Shampoos, Conditioners, and Pro-vitamins
A lot of hair care products are adversted as containing 'Pro-Vitamins'. My understanding was that a pro-vitamin was something the body (usually the liver) could convert into a vitamin when required. For example, betacarotene would be considered 'pro-vitamin A.
Is there any benefit in adding 'pro-vitamins' to hair care products, or is this just impressive-sounding marketing hype? Are there any good refernces on this subject? --PJF (talk) 04:23, 27 Feb 2005 (UTC)
- Check out the entry Panthenol, which is a pro-vitamin of B5. Consider that hair is dead cells, so there is no bioactivity for any vitamin additive. However, some vitamins, like Panthenol and Vitamin E, do have a cosmetic effect. I think the understood benefit (or at least the most widely marketed benefit) is that it plumps the hair shaft by as much as 10%.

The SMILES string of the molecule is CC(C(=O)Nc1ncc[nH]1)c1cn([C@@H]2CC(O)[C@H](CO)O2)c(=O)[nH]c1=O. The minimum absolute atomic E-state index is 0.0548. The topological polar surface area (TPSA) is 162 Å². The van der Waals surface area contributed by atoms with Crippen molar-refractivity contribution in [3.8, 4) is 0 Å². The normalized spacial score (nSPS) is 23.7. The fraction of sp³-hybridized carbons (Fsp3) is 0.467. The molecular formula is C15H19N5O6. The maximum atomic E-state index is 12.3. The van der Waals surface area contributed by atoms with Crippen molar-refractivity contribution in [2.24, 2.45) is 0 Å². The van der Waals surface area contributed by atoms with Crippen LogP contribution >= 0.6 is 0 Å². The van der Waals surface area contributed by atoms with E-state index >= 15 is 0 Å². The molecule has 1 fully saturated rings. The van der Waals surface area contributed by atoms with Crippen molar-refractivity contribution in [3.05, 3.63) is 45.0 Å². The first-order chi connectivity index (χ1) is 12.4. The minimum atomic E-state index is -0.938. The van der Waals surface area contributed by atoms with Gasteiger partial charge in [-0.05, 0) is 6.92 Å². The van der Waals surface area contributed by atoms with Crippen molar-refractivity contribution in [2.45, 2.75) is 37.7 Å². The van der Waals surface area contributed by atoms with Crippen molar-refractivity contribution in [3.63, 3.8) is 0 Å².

Panthenol does have an ability to bind electrostatically to the hair shaft to give a conditioning effect that can be percieved by the user in the same way that quaternery based conditioners (The same as used in fabric softener)do. If anyone says that they are "Feeding the hair" this is guff, as the hair shaft is dead (Only the bulb under the skin is actually alive). Rememeber that this is a cosmetic product, so the only effects you will get are, by definition, cosmetic Valueaddedwater 20:35, 30 September 2007 (UTC)
Does anyone have any information about waterless shampoos? Like how they work and their main ingedients that make it so.
So-called "Waterless" or rinse-free shampoos are simply much more dilute versions of "regular" shampoos. They work exactly the same way as regular shampoos do.Bobzchemist 06:07, 18 February 2007 (UTC)